Other sections explicitly denied the use of the license to create content the public would deem “offensive, or inappropriate for minors”, which - as user FrivYeti explained in the post’s comments - has historically been used as an excuse to police LGBTQ+ art and literature. Other individuals admitted confusion over the license restricting a free game being listed on other digital storefronts, such as DriveThruRPG or Itch.io.
With Cortex Prime you can create your own original #TTRPG setting. And now, you can take your creativity to the next level with our NEW licensing options! The only limit left? Your imagination.— Cortex Roleplaying (@CortexRPG) November 30, 2021
Learn more and start designing: https://t.co/79DbZYiNRr pic.twitter.com/EyHnUsuh4o
Several members of the Cortex Prime team, including creative director Cam Banks, spent the next couple of days running damage control on the announcement and attempting to explain the reasoning behind this move. Banks mentioned in a tweet that the team’s goal was to establish “an ecosystem by which you add back to it when you make more stuff for it, so long as we’re talking rules and mods and hacks for the rules we’re providing as the basis of the license. This lets other people use it freely as part of this license, too.”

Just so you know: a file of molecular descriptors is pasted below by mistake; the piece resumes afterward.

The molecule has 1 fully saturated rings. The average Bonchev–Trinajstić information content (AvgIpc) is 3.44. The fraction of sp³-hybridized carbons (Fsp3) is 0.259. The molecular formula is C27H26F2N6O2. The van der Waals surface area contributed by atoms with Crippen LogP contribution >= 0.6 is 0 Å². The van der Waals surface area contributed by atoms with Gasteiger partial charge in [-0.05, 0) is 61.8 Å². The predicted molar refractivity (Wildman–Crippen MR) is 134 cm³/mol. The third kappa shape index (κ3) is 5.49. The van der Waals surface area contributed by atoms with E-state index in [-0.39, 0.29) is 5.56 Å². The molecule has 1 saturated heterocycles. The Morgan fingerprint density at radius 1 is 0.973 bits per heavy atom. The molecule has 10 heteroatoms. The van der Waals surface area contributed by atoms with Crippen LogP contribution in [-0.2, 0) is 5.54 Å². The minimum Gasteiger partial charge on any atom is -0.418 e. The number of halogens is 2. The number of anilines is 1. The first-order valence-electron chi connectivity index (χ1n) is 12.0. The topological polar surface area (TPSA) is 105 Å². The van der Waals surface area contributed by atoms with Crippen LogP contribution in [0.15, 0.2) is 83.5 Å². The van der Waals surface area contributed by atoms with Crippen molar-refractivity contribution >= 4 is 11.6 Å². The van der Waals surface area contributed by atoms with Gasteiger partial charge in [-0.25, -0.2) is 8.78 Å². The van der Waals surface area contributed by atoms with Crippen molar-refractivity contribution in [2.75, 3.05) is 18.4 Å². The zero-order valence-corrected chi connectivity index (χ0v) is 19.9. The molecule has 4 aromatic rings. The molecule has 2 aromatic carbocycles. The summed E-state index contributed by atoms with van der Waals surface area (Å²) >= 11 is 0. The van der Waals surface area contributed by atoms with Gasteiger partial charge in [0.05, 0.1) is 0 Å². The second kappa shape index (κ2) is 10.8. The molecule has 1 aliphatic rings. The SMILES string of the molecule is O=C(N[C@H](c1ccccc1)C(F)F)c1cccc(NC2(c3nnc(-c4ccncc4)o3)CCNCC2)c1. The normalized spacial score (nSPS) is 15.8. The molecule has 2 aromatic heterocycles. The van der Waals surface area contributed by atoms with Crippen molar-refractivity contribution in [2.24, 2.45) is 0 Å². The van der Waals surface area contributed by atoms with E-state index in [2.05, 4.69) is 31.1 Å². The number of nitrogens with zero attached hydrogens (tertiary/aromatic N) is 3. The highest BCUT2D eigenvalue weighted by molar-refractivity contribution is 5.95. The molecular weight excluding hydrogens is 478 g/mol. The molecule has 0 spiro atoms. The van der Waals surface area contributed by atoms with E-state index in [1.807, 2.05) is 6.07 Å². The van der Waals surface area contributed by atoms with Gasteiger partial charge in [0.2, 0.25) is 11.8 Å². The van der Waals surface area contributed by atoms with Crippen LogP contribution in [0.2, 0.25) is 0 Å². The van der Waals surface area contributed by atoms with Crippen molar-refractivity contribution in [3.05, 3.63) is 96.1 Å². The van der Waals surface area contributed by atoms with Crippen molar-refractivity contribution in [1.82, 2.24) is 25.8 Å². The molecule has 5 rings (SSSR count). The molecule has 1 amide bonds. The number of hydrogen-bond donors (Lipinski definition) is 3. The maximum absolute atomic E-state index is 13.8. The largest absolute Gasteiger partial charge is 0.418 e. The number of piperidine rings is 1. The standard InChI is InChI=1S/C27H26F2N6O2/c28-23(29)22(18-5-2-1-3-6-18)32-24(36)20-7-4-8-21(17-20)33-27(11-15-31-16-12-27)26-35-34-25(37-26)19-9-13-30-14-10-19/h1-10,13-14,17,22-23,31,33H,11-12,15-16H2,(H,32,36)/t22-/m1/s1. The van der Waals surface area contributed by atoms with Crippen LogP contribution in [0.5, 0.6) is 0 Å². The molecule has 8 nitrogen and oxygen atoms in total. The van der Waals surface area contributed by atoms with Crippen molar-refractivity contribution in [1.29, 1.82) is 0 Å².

“The key goal for Cortex Prime has always been to develop an ecosystem where game mechanics ('mods' in Cortex Prime) are shared between creators, where the community can build off of what Cortex Prime provides, and put back a version of what they make into the system for the next community creator,” Doucette said in an email to Dicebreaker.
A lingering question is what stops Fandom from publishing any free material created under the Community License and potentially profiting from the free labour of fans? The design team has flatly denied any such intent in online conversations, repeating a hope that collaborative sharing of ideas and inspiration stregthens everyone's art. But why was the license allowed to go public in such a manner? The answer might be related to the as-yet unreleased Cortex Creator Studio.